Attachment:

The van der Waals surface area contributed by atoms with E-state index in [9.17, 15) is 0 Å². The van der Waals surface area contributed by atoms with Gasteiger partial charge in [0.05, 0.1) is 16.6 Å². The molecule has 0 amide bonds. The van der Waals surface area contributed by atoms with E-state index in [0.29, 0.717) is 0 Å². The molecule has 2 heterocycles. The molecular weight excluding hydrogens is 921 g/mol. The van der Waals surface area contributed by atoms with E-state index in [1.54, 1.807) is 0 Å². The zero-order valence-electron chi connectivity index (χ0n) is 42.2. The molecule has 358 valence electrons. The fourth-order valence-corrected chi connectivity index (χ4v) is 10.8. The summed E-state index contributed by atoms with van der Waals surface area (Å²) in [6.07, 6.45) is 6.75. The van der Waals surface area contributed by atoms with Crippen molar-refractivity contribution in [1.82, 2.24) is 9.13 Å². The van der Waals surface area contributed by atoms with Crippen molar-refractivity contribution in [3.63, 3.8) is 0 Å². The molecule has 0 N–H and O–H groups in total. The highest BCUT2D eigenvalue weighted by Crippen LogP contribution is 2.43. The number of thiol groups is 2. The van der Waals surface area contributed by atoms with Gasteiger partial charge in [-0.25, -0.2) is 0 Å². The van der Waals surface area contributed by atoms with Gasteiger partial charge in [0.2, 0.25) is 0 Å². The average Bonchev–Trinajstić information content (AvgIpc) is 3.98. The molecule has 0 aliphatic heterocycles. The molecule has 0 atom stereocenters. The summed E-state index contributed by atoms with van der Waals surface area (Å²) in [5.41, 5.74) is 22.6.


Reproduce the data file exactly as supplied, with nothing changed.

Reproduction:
The van der Waals surface area contributed by atoms with E-state index in [9.17, 15) is 0 Å². The van der Waals surface area contributed by atoms with Gasteiger partial charge in [0.05, 0.1) is 16.6 Å². The molecule has 0 amide bonds. The van der Waals surface area contributed by atoms with E-state index in [0.29, 0.717) is 0 Å². The molecule has 2 heterocycles. The molecular weight excluding hydrogens is 921 g/mol. The van der Waals surface area contributed by atoms with E-state index in [1.54, 1.807) is 0 Å². The zero-order valence-electron chi connectivity index (χ0n) is 42.2. The molecule has 358 valence electrons. The fourth-order valence-corrected chi connectivity index (χ4v) is 10.8. The summed E-state index contributed by atoms with van der Waals surface area (Å²) in [6.07, 6.45) is 6.75. The van der Waals surface area contributed by atoms with Crippen molar-refractivity contribution in [1.82, 2.24) is 9.13 Å². The van der Waals surface area contributed by atoms with Crippen molar-refractivity contribution in [3.63, 3.8) is 0 Å². The molecule has 0 N–H and O–H groups in total. The highest BCUT2D eigenvalue weighted by Crippen LogP contribution is 2.43. The number of thiol groups is 2. The van der Waals surface area contributed by atoms with Gasteiger partial charge in [-0.25, -0.2) is 0 Å². The van der Waals surface area contributed by atoms with Gasteiger partial charge in [0.2, 0.25) is 0 Å². The average Bonchev–Trinajstić information content (AvgIpc) is 3.98. The molecule has 0 aliphatic heterocycles. The molecule has 0 atom stereocenters. The summed E-state index contributed by atoms with van der Waals surface area (Å²) in [5.41, 5.74) is 22.6.